Lex Sokolin, a CoinDesk columnist, is Global Fintech co-head at ConsenSys, a Brooklyn, N.Y.-based blockchain software company. The following is adapted from his Future of Finance newsletter.
Imagine we are venture capitalists and succeed in raising $30 million. Let’s say in this world there are two types of VCs: (1) ones with a network, skillset and timing, and luck enough to generate real returns; and (2) ones whose attributes are insufficient for beating even the most conservative benchmark. In reality, 10 percent of VCs will be in category (1), and 90 percent will be in category (2).
We won’t know ahead of time which type of investor we are. Only after seven years (the typical investment timeframe), do we start to realize and mark to market our investment bets. Given human bias and nature, of course, we are convinced that we are in the good category (1), and self-confidence is high.
Since there are no market prices, proxies are used. Whenever one of our companies raises a follow-on round (e.g., Series A), the paper valuation from that round trickles down into our valuation models, which then trickles down into performance reporting, and is then presented to limited partners (LPs). Since the entire value chain has an information problem, not knowing what anything is really worth, everything *could* be worth a lot. But on paper, our returns look correct. They are generating 25 percent IRR every year in valuation gains.
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The stated investment strategy is to have lots of bets that have some probability of returning a massive order of magnitude return, with nearly all others failing out. So a single Binance among 30 other exchanges is just fine. Also, we will want to leave about half of the cash in the portfolio for follow-on investments, so that if some of our companies start to de-risk and show signs of success, we can add more money into them.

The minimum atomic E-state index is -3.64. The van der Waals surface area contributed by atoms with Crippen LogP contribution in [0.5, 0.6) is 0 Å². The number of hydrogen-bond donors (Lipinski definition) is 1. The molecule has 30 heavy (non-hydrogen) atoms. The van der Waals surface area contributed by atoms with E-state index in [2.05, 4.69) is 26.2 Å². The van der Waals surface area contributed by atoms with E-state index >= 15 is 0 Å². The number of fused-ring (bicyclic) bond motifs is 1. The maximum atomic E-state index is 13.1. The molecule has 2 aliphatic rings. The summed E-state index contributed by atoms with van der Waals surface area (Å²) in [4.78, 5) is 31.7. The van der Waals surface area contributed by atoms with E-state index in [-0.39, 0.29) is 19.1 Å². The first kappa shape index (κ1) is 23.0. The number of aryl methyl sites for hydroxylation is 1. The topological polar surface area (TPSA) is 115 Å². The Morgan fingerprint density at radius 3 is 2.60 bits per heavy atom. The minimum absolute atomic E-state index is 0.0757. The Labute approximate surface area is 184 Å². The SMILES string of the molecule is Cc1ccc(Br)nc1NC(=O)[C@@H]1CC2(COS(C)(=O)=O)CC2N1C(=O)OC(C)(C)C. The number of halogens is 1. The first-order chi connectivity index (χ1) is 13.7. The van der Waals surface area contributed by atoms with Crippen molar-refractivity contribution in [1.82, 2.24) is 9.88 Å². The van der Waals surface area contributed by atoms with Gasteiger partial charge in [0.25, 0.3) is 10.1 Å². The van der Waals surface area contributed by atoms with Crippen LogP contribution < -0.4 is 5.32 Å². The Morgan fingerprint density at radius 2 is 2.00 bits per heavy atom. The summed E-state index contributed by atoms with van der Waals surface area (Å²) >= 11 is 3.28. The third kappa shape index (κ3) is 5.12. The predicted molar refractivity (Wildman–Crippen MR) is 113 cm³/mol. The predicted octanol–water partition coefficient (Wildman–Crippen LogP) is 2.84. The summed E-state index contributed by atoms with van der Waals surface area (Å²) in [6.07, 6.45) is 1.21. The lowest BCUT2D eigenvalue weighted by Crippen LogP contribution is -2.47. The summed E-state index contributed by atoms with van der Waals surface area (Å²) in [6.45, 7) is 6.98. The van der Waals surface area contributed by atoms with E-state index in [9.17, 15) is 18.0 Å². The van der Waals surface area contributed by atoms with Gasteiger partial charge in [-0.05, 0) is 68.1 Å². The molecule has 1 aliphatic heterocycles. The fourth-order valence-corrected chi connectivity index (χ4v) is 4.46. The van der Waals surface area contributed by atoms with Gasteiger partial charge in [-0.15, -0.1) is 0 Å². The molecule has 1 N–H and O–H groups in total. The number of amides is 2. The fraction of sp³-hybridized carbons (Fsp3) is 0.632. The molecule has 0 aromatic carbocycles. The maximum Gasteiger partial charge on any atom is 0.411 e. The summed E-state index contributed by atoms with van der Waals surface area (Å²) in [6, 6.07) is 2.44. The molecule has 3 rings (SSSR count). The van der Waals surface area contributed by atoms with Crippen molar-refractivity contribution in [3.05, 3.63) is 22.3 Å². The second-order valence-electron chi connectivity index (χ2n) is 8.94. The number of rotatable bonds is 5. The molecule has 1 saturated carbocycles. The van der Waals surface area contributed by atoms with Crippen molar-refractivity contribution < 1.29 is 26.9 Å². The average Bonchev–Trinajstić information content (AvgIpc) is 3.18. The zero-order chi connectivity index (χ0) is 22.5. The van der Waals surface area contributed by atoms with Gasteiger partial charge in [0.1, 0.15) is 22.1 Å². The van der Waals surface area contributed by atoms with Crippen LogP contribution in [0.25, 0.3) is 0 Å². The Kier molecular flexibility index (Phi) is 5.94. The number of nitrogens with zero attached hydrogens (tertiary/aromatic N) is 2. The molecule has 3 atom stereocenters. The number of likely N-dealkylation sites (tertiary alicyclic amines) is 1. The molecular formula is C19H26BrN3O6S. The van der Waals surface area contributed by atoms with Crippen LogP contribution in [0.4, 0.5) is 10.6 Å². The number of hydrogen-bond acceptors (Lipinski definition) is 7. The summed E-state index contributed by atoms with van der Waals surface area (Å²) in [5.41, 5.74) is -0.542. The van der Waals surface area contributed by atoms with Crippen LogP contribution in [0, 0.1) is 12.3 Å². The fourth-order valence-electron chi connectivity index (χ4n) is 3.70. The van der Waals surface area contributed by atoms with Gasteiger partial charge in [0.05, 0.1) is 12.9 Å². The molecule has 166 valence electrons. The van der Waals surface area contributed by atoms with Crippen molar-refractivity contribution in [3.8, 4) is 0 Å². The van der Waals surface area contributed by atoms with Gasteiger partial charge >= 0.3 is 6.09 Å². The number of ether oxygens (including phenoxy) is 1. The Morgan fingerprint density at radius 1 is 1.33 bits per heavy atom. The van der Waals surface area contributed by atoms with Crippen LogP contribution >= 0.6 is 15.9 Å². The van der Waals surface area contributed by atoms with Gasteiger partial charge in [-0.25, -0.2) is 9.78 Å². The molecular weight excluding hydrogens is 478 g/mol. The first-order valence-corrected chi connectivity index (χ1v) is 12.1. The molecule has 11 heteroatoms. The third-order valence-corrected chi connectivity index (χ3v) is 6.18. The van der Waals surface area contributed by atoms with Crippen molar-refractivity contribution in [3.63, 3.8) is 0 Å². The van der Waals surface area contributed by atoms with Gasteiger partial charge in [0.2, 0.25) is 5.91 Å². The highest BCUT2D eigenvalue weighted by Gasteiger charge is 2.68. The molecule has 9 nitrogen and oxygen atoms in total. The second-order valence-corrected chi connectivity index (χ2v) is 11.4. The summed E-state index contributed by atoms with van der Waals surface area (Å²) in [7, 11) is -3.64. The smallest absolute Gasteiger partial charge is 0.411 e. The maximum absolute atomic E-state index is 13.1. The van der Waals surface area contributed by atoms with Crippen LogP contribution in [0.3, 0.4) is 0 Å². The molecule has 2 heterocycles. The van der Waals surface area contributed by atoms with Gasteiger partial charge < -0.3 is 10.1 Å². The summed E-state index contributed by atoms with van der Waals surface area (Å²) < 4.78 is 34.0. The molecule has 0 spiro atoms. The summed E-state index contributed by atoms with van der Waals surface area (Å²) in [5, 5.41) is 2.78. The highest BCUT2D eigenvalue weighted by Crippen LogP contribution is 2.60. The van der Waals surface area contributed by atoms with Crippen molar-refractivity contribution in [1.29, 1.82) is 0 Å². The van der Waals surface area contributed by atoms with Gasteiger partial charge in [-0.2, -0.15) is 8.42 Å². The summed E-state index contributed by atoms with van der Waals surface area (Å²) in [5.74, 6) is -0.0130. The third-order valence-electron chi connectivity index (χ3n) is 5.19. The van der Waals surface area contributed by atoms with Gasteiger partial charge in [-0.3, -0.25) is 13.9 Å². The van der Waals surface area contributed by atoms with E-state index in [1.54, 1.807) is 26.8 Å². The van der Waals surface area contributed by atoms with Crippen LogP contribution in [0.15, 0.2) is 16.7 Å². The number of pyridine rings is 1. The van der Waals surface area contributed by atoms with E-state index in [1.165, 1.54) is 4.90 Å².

Since the mark-to-market moment comes after we’ve invested our fund, and we believe that our fund has good underlying performance, we just can’t see yet. So we will raise as many new investment vehicles as the market permits to stack management fees and our personal reward.
Now let’s apply a shock like coronavirus. All of a sudden our whole portfolio is in distress. If you run a public equities fund and value fell by 30 percent, you experience massive fund outflows immediately. People are turning off risk and going into cash, full stop.
But with venture capital, our investors (i.e., the limited partners) have a harder time both seeing the price collapse, as well as pulling money out. So the first issue right now is that VCs are trying desperately to sanity check their portfolio. Of those 30 projects, which are most likely to have the cash position to weather the crisis? And which are most likely worth supporting through it?
If you are an entrepreneur trying to raise money, understand that pretty much every single one of the venture investments the portfolio manager already made is raising again. This means that new deals may be interesting, but they are far less interesting than preserving the valuations of the most promising companies already held.
Because if you are actually forced to mark-to-market on those venture portfolios, many will lose 20 to 50 percent immediately. This is not in the self-interest of the VC, who would like to raise a follow-on fund and keep accruing management fees. Thus capital reserves will be used for internal bridges and bailouts.
To that end, see the watershed moment of SoftBank pulling out of its $3 billion commitment to purchase WeWork shares. Or the general sense that VCs are starting to act “badly” and pull term sheets from companies. Or the comments that VCs will not be able to raise very much over the next year to continue funding new companies. Well, yeah! All our stuff is on fire and reputations are in tatters!
In this coming period, spoils will go to companies that generate their own cashflow and balance sheets without external funding.